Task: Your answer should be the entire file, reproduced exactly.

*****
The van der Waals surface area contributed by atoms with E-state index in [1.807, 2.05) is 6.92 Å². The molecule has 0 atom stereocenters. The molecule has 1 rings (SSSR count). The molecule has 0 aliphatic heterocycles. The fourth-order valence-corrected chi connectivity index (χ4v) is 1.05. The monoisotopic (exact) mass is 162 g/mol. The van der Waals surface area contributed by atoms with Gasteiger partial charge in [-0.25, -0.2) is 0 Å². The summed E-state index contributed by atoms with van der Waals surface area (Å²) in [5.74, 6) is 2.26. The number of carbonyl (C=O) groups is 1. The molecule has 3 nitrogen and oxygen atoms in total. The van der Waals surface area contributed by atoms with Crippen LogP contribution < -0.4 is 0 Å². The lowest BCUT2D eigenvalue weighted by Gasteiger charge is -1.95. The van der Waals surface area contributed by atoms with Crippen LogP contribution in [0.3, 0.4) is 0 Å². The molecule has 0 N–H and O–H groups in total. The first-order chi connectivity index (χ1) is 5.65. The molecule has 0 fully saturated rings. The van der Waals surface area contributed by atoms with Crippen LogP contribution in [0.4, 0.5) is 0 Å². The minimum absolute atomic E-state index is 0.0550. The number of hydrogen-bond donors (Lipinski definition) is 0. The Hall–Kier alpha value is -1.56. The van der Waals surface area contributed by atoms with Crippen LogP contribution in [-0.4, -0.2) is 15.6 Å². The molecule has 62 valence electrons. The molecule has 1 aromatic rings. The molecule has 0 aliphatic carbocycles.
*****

The van der Waals surface area contributed by atoms with E-state index in [1.807, 2.05) is 6.92 Å². The molecule has 0 atom stereocenters. The molecule has 1 rings (SSSR count). The molecule has 0 aliphatic heterocycles. The fourth-order valence-corrected chi connectivity index (χ4v) is 1.05. The monoisotopic (exact) mass is 162 g/mol. The van der Waals surface area contributed by atoms with Gasteiger partial charge in [-0.25, -0.2) is 0 Å². The summed E-state index contributed by atoms with van der Waals surface area (Å²) in [5.74, 6) is 2.26. The number of carbonyl (C=O) groups is 1. The molecule has 3 nitrogen and oxygen atoms in total. The van der Waals surface area contributed by atoms with Crippen LogP contribution < -0.4 is 0 Å². The lowest BCUT2D eigenvalue weighted by Gasteiger charge is -1.95. The van der Waals surface area contributed by atoms with Crippen LogP contribution in [0.3, 0.4) is 0 Å². The molecule has 0 N–H and O–H groups in total. The first-order chi connectivity index (χ1) is 5.65. The molecule has 0 fully saturated rings. The van der Waals surface area contributed by atoms with Crippen LogP contribution in [0.4, 0.5) is 0 Å². The minimum absolute atomic E-state index is 0.0550. The number of hydrogen-bond donors (Lipinski definition) is 0. The Hall–Kier alpha value is -1.56. The van der Waals surface area contributed by atoms with Crippen LogP contribution in [-0.4, -0.2) is 15.6 Å². The molecule has 62 valence electrons. The molecule has 1 aromatic rings. The molecule has 0 aliphatic carbocycles.